As expected, the affidavit of Sergeant Mahonik is interesting and revealing about the facts of life in a maximum security prison. It is explained that he directed Corrections Officers O'Hara and Halstead to search the cell of the plaintiff pursuant to the guidelines in Directive 4910. He states the search was prompted by information received from another Corrections Officer, whom he names in the affidavit, that plaintiff Crawford was involved in a questionable activity that could be illegal. The Sergeant concluded that the plaintiff could be engaged in a "flim flam" operation involving a "corporation" set up by inmates. The affidavit states his concern was that Crawford along with other inmates could be utilizing "corporate" documents in an unauthorized manner. Corrections Officers O'Hara and Halstead were directed not to read any legal material kept by Crawford, but merely to leaf through and look for "corporation" documents. The affidavit of Sergeant Mahonik, contrary to plaintiff's version in the claim, states that Corrections Officer O'Hara located two pages of a document titled "Articles of Incorporation", and five pages of legal size letter paper relative to "Counsel of Churches from N.U.C.O." signed by William Crawford. The affidavit states the articles then were confiscated, and the Sergeant gave a receipt to plaintiff Crawford. The papers seized were then turned over by the Sergeant to a Lieutenant, and then forwarded as the Directive required to the Department of Correctional Services in Albany, N.Y. It is stated the articles, after several weeks, were returned to the facility and given back to plaintiff Crawford.
The affidavit states none of the legal papers of the plaintiff were read or seized. I should note at this point that in my second decision that is unreported, I assumed that plaintiff Crawford with all his lawsuits and other varied pursuits must have a lot of papers in his cell.
The response affidavit of plaintiff Crawford expresses broad constitutional principles concerning due process protections. There is some inkling of corporate experience with the stated comparison: "... our Constitution is fundamentally no different than a corporate charter and a citizen may sue to prevent acts which are unconstitutional just as minority stockholder may sue to prevent acts which are ultra vires." There is no denial that the so-called corporate papers were returned to him, nor does he describe in his affidavit any legal papers that Crawford claims were read or seized. The plaintiff's affidavit concludes that he urges a full hearing, with production by court order of the plaintiff's inmate witnesses and Corrections Officer O'Hara, or in the alternative that the defendants' motion be dismissed and that the evidence of the perjurious affidavit of defendant Sergeant Mahonik be turned over to the United States Attorney for criminal prosecution. Gilbert and Sullivan observed "the policeman's lot is an unhappy one."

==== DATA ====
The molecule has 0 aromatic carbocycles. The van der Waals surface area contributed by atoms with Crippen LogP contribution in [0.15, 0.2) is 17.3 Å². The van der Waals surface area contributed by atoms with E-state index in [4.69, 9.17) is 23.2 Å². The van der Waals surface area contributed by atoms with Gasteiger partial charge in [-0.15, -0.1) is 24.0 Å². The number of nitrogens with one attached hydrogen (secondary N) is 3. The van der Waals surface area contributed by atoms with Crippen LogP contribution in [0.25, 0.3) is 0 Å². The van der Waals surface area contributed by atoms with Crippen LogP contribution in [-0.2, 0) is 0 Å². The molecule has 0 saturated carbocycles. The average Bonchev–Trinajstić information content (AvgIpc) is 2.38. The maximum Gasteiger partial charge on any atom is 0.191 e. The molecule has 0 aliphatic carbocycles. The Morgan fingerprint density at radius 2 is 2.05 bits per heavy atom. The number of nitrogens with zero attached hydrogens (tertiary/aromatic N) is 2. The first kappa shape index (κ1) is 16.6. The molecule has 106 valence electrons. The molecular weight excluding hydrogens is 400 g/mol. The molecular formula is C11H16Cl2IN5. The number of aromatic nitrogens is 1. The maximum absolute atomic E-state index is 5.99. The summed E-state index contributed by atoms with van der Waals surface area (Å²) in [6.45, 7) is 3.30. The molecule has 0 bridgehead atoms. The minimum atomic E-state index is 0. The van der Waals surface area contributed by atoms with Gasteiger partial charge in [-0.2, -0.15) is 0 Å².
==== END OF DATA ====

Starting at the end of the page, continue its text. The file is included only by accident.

The affidavits of inmates Long and Van Wormer, in nearby cells, do not dispute the material facts. Each verifies that the plaintiff was ordered out of his cell and kept on the scene while the papers in the cell were being searched. Each affidavit states there was discussion about the authority of the corrections officers to read through the papers in the cell, and each state that only certain papers were taken and a receipt given for them by the Sergeant to the plaintiff. There is no reference in regard to the return of the papers, and the fact of the return is therefore undisputed.
It is impossible again for me to aggrandize this set of facts into the stature of constitutional violations and deprivations. As Justice Rehnquist emphasized, no one can rationally doubt that room searches represent an appropriate security measure, and even the most zealous advocate of prisoners' rights would not suggest a warrant is required to conduct such a search. Bell v. Wolfish, supra, 441 U.S. at p. 557, 99 S. Ct. at p. 1883. Justice Blackmun in his concurring opinion in Parratt v. Taylor, supra, 101 S. Ct. p. 1918, would require a state to institute procedures to contain and direct the intentional actions of its officers to insure due process. That is exactly what New York has done by its elaborate Directive 4910 in the search for contraband. The directive was fully complied with, a receipt was given for the articles seized, and they were returned. In my judgment there were reasonable grounds to initiate the search; the search was reasonable and due process was accorded.
There are no concrete particulars or specific facts set forth by the plaintiff to find or conclude otherwise. Applegate v. Top Associates, Inc., 425 F.2d 92, 96 (2d Cir. 1970); S.E.C. v. Research Automation Corp., 585 F.2d 31, 33 (2d Cir. 1978). Summary ...